Up, my wife and I talking how to dispose of our goods, and resolved upon sending our two mayds Alce (who has been a day or two at Woolwich with my wife, thinking to have had a feast there) and Susan home. So my wife after dinner did take them to London with some goods, and I in the afternoon after doing other business did go also by agreement to meet Captain Cocke and from him to Sir Roger Cuttance, about the money due from Cocke to him for the late prize goods, wherein Sir Roger is troubled that he hath not payment as agreed, and the other, that he must pay without being secured in the quiett possession of them, but some accommodation to both, I think, will be found. But Cocke do tell me that several have begged so much of the King to be discovered out of stolen prize goods and so I am afeard we shall hereafter have trouble, therefore I will get myself free of them as soon as I can and my money paid. Thence home to my house, calling my wife, where the poor wretch is putting things in a way to be ready for our coming home, and so by water together to Greenwich, and so spent the night together.

if talking is thinking
an afternoon doing business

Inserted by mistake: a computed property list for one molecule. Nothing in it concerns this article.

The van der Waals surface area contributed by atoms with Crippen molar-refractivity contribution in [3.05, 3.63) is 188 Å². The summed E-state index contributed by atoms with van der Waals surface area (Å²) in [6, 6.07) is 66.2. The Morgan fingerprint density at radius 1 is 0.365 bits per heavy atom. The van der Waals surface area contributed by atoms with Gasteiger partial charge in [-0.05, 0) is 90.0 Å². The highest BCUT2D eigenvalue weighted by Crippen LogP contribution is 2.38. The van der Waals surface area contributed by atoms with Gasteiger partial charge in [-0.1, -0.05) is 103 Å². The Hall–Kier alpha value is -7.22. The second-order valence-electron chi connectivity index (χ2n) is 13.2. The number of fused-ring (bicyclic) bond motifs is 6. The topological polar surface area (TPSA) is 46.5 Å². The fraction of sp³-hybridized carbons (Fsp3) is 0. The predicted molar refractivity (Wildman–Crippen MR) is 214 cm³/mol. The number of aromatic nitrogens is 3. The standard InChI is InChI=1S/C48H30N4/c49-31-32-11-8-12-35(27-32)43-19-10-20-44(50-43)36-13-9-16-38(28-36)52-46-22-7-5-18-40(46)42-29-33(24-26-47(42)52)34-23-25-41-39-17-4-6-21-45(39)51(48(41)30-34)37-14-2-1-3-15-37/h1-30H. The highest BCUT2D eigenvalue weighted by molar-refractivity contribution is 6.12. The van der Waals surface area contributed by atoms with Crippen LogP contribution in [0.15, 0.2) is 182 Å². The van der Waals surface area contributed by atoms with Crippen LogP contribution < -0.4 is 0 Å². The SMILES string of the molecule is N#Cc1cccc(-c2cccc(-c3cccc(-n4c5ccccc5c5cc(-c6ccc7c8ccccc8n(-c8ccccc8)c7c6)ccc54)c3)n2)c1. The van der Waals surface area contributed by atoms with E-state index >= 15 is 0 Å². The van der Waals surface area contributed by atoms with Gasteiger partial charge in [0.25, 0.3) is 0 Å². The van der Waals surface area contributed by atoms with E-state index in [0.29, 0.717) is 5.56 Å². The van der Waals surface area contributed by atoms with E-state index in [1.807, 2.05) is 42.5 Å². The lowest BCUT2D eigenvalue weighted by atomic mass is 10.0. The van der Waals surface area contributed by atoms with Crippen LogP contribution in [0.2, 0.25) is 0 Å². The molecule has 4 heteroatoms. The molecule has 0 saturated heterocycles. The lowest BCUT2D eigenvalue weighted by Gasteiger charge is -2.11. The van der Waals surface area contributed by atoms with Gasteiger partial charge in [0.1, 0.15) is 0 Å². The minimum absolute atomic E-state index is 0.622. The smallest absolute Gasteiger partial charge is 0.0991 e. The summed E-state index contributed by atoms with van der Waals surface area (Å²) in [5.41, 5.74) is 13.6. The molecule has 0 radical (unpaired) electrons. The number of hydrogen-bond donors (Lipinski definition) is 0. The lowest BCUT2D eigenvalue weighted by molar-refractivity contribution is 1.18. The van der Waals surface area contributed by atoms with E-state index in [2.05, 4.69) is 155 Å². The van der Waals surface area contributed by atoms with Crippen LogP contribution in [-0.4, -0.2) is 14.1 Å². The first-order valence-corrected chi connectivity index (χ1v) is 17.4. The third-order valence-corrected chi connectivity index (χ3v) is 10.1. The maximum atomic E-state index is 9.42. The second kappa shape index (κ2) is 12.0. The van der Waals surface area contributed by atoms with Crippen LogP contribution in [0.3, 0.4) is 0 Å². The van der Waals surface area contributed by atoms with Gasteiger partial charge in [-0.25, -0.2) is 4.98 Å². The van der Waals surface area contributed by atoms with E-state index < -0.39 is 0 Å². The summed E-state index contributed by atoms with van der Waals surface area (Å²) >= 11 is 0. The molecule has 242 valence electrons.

must cure the quiet possession
of some undiscovered prize

and we shall get free money
calling the poor to be ready
for our coming night


Erasure poem derived from The Diary of Samuel Pepys, Wednesday 29 November 1665.

Dave Bonta (bio) crowd-sources his problems by following his gut, which he shares with 100 trillion of his closest microbial friends — a close-knit, symbiotic community comprising several thousand species of bacteria, fungi, and protozoa. In a similarly collaborative fashion, all of Dave’s writing is available for reuse and creative remix under a Creative Commons Attribution-ShareAlike 3.0 United States License. For attribution in printed material, his name (Dave Bonta) will suffice, but for web use, please link back to the original. Contact him for permission to waive the “share alike” provision (e.g. for use in a conventionally copyrighted work).

Time-bound